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Whats the difference now between doing this:

public string Title { get; set; }

and this:

public string Title;

Back in the day people always said use accessor methods with private variables called by the public accessor, now that .net has made get; set; statements so simplified that they look almost the same without the private variable as just using a public only variable, so whats the point and difference?

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stackoverflow.com/questions/3195075/… –  onof Jul 14 '10 at 11:07
    
    
I understand the need for properties over fields, but in that syntax, there is no difference now? –  David Jul 14 '10 at 11:09
1  
The differences are still the same. What's happened is that property syntax has started to look more like field syntax. But it's just syntax: they're completely different underneath. –  Tim Robinson Jul 14 '10 at 11:10
    
Properties should start with capital letter (since they are public) and fields (which should always be private) should not. Properties have {} in signature and fields do not. –  Cloudanger Jul 14 '10 at 11:59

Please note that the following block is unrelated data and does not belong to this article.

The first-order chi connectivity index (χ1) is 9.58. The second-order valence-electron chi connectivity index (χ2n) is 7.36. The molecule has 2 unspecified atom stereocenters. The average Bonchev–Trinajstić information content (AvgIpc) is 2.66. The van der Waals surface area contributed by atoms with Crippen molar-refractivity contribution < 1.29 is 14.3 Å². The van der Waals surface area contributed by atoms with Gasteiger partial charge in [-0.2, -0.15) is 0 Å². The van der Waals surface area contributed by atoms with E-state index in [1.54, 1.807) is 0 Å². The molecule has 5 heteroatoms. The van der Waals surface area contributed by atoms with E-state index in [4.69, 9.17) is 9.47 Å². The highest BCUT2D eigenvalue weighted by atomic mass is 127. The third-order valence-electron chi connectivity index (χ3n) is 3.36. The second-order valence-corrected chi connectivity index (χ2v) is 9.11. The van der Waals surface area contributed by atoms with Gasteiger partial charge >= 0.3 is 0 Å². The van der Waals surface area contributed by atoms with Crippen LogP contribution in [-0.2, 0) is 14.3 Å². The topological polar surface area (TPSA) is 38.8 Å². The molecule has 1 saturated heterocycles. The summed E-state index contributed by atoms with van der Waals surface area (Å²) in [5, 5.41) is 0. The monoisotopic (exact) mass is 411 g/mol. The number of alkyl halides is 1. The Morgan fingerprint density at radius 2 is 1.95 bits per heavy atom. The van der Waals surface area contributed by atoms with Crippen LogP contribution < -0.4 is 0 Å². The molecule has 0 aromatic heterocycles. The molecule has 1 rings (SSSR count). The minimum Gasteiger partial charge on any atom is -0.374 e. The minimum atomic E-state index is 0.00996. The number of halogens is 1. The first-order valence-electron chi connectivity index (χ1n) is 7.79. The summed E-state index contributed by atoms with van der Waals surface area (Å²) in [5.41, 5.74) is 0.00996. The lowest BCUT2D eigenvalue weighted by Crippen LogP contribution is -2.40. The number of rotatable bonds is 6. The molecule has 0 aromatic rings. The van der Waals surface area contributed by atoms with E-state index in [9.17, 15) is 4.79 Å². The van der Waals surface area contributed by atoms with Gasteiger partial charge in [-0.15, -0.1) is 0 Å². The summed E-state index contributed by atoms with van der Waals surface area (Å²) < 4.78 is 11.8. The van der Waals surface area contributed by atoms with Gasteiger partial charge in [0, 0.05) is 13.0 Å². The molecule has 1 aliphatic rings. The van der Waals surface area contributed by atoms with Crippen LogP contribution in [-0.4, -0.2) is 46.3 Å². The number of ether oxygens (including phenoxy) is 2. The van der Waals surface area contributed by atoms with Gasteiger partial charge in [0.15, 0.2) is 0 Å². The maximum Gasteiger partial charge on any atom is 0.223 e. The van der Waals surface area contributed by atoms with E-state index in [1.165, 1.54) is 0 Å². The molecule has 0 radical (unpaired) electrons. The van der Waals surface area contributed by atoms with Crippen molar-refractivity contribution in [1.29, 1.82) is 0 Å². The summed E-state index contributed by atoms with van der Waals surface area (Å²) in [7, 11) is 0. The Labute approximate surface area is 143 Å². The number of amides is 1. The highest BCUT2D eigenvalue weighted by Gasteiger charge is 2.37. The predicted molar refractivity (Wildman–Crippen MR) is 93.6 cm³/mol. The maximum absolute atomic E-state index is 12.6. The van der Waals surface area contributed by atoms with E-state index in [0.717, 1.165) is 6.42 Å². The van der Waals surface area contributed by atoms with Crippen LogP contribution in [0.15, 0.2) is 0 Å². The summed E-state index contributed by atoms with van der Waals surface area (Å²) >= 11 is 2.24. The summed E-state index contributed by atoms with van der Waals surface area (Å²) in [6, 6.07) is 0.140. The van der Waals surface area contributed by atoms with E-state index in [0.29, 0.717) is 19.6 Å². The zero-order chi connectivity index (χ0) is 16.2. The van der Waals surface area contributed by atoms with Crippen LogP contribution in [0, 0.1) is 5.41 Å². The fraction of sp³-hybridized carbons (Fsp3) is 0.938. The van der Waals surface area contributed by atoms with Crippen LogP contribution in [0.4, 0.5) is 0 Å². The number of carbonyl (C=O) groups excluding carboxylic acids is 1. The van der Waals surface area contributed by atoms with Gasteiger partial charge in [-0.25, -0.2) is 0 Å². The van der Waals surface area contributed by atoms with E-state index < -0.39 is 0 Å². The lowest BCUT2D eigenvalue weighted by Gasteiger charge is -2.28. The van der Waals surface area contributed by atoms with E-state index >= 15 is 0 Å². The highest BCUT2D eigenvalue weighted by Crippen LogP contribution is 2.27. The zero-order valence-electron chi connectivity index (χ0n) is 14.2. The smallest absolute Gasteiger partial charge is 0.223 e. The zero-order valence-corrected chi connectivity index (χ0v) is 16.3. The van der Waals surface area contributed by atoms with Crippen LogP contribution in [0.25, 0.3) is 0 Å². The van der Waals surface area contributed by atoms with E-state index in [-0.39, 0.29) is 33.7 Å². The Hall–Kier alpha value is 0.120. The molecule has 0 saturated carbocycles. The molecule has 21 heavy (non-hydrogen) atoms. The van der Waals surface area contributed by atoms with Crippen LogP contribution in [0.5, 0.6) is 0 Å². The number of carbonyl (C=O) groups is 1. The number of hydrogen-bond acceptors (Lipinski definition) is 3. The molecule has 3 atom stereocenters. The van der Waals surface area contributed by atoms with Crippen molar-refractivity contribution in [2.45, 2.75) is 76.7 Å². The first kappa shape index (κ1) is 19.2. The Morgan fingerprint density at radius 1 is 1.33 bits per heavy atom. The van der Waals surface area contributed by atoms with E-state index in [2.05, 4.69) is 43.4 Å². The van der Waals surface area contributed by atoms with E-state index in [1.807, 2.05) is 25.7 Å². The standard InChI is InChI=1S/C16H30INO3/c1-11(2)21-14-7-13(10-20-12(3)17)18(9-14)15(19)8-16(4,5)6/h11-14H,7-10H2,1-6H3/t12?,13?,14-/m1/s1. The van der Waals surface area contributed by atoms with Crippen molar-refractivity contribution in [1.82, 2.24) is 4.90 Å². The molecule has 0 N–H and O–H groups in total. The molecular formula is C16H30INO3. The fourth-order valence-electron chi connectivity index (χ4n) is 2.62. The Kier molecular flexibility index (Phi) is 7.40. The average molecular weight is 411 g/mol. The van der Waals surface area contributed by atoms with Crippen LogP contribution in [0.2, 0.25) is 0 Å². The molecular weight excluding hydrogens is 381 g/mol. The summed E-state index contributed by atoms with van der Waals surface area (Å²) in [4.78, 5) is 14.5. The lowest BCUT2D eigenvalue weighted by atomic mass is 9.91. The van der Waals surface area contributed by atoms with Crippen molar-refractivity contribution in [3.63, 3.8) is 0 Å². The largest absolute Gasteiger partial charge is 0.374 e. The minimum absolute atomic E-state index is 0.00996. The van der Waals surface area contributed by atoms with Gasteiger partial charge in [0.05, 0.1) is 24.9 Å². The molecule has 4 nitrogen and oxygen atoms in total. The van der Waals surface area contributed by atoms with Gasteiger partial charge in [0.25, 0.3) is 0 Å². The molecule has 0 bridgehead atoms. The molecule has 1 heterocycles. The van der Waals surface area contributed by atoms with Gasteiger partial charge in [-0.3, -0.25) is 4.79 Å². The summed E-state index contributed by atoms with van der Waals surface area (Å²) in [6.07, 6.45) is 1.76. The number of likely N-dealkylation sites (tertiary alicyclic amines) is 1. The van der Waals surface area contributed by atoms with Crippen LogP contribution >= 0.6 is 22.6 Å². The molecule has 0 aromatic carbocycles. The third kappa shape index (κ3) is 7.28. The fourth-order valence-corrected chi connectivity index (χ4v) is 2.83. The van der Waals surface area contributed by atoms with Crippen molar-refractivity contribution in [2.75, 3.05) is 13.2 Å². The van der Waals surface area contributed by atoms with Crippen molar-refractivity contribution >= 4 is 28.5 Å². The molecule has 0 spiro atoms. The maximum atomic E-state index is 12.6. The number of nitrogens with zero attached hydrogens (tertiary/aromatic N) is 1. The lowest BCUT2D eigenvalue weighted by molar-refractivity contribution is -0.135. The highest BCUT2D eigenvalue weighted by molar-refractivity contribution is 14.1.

3 Answers 3

I have an article on this: Why properties matter.

In short: properties are part of an API. Fields are part of an implementation. Don't expose your implementation to the world. You can change an automatically implemented property to have more behaviour (maybe logging, for example) in a source and binary compatible way. You can't do that with a field.

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The first one

public string Title { get; set; }

is a property (Which is in fact a function).

The second one

public string Title;

Is a field.

It is good to use properties to hide the implementation (Encapsulation).

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BUt there is not implmentation being hidden here? –  David Jul 14 '10 at 11:11
    
Indeed there is not. But you might add one someday or will arise the need to change the internal implementation so you will be able to do it without changing the interface. –  Itay Karo Jul 14 '10 at 11:24

In the second case, you can't modify the implementation of the accessor (because is not an accessor) without recompiling the dependent assemblies.

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